Dave Karlsgodt 12:25

Yeah, it sounds like your campus has quite a long history of making this work. And it's fun to hear about a campus that's been able to bridge that gap between the operations and education, because I know that's not necessarily the easiest thing to pull off all the time.

Lee Ball 12:38

We certainly have bridged the gap. I mean, I think that that is our strongest component to campus sustainability, where it's pretty seamless. When a student or a faculty member come to us with an idea, we're going to make, we're going to help them try to realize that idea. So if they want to, you know, learn about data related to a building, our, you know, our staff are, they've got it at their fingertips and they're willing to share. You know, if they want to be involved with planned reviews of renewable energy systems or, or learn about, you know, the process of, you know, building buildings, you know, we can plug them in. Our compost program is amazing. We have a 100-ton facility. We can accept 100 tons of input annually. We started composting in buildings across campus, but it's mostly started with our dining hall, and with kind of pre-consumer waste in the dining hall. And now we're starting to offer composting at academic buildings and at residence halls, which we're going to be rolling out very aggressively here this fall to every resident hall on campus and more and more academic buildings. So, not making people campus, but, you know, we're going to make it available for the people that do want to save their compost and their work spaces and classroom spaces will have a place to put it.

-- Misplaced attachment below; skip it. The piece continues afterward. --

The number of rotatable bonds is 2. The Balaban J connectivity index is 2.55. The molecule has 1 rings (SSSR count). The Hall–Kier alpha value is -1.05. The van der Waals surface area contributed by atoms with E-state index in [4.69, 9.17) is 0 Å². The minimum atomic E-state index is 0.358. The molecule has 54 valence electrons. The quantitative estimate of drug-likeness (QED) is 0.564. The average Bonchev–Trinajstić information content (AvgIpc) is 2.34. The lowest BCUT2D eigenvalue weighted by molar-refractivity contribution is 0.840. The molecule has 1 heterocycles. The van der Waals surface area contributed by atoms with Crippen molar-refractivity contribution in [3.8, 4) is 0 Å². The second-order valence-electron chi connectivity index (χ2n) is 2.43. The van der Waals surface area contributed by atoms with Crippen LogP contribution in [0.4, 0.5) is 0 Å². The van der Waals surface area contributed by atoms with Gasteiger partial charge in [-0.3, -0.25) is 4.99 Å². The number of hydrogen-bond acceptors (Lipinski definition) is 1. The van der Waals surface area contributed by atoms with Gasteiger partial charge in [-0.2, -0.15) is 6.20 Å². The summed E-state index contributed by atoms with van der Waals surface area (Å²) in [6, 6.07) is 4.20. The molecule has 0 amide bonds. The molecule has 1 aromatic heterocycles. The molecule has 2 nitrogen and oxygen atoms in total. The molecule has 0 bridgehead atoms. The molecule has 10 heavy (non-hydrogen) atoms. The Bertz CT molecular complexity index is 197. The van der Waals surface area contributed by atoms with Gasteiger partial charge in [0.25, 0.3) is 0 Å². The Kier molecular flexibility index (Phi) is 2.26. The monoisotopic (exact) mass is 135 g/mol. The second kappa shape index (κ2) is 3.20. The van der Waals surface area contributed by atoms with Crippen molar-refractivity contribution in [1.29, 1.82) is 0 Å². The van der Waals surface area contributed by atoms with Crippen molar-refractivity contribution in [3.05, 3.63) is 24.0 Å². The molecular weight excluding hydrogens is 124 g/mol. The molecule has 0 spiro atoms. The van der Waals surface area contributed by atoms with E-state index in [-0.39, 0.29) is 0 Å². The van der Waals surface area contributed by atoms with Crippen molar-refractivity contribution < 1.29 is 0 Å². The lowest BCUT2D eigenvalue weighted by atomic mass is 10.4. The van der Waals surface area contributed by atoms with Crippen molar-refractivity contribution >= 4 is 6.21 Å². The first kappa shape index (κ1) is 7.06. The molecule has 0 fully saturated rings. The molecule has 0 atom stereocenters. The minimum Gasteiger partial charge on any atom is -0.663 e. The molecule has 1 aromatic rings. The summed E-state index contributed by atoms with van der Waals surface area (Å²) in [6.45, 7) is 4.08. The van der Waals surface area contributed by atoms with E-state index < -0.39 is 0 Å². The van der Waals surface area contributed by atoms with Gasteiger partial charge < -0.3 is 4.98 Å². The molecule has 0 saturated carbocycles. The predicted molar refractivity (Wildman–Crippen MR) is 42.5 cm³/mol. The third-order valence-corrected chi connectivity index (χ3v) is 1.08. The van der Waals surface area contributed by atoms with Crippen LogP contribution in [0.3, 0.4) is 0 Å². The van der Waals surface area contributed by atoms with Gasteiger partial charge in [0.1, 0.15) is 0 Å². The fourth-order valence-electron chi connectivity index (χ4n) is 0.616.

Dave Karlsgodt 14:05


Lee Ball 14:06

And it's just, you know, there's a lot of research opportunity with that. And so students get really interested, involved and, and we just, you know, we have a lot of fun trying to help, you know, students and faculty imagine how they can, you know, make what they're learning more hands on and applied.

Dave Karlsgodt 14:22

A short editorial break here, we had forgotten to turn Lee's local recorder on when we were recording the podcast, but we remembered at this point, so you'll hear the sound quality at quite a bit better from this point forward. So Lee, maybe you can tell us a little bit more about the specific roles you have within your staff? It sounds like having six full time staff and all those students has been a pretty big enabler in helping you do all the great work you're doing.